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Osteoimmunology and Fracture Healing

Diane Nam is studying the effects of the immune system on fracture healing. Immunodeficient mice that lack T and B cells have significant alterations in the normal fracture healing pathway - inflammation followed by proliferation and remodeling. Immunodeficient mice, like immunodeficient humans, may fail to heal - developing partial or non-unions. This interesting area of osteoimmunology has important implications for fracture healing for all human patients, as five to ten percent of human fractures fail to heal satisfactorily. Cytokines associated with T cell function are altered in human patients with osteoporosis, diabetes, or those with immunodeficiency induced by chemotherapy, smoking, AIDS or trauma. "If we can use the immune response to improve the outcome in these patients, we may even be able to accelerate or guarantee union in normal patients. Immune modulators, which might be dietary supplements, T cell activators, or other pharmaceuticals may accelerate healing in normal patients as well as rescue, or strengthen those who are immunodeficient. Immune dysfunction is frequently observed after traumatic injury. Sunnybrook offers many opportunities to translate research findings into the clinical milieu."

Diane's clinical work is focused primarily on elective reconstructive surgery of the upper extremity and general orthopaedic trauma. Working with her colleagues Terry Axelrod and Robin Richards, she sees a great variety of upper extremity pathology. Diane has 75% protected time for research and 25% dedicated time for clinical work. In addition, she teaches medical students and residents. She took all of her training from medical school through fellowship at the University of Toronto. As a fellow with Terry Axelrod, she studied upper limb surgery. Her clinical work is performed at both Sunnybrook and at the Holland Orthopaedic and Arthritic Hospital. Her mentors during training include Nizar Mahomed who "sparked the orthopaedic interest during clerkship", Ben Alman for basic science training, and Terry Axelrod, who supervised her fellowship in upper extremity surgery. She was interested in research before entering medical school, earning a masters degree in pharmacology. Her father was an architect in Korea and her mother an accountant. Her parents and brother Rob, featured elsewhere in this issue, have been great supporters in her life and career. As a busy mother, she has little time now for music and the arts, though she is classically trained to play the violin. Diane is married to Mark, an attorney. They have two children, Emma, age 5, Ava, age 1. The children are frequently at their Uncle Rob and Aunt Yuna's house a stone's throw away, playing with their cousins Matthew and Amy or enjoying their uncle's gourmet barbecue cooking.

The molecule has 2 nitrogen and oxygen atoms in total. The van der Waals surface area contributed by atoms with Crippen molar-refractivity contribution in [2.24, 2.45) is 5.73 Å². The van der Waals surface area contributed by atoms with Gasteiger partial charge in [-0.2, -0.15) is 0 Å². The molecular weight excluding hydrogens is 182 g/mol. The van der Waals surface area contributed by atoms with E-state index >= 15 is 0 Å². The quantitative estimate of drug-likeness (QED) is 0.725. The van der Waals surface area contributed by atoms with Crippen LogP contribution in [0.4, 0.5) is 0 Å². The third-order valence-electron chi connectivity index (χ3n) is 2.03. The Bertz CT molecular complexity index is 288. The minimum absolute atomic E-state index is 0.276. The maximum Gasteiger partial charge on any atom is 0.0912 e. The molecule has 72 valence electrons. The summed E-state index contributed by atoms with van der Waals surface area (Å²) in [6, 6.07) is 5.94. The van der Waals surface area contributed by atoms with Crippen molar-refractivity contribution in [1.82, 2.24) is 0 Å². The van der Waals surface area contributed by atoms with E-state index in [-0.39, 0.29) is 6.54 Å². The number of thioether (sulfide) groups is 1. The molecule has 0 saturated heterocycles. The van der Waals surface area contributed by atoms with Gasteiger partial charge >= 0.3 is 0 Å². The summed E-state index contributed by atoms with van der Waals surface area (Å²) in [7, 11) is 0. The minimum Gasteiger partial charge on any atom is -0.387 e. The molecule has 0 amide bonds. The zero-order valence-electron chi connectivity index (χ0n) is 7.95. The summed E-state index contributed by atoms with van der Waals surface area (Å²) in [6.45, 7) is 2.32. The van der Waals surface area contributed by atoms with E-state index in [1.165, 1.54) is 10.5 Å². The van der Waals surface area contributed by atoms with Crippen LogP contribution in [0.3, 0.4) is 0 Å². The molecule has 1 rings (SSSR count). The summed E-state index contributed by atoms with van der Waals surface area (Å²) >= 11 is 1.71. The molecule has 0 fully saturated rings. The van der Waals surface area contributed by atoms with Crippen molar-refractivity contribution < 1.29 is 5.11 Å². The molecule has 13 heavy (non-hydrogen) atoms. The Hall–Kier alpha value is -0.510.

M.M.





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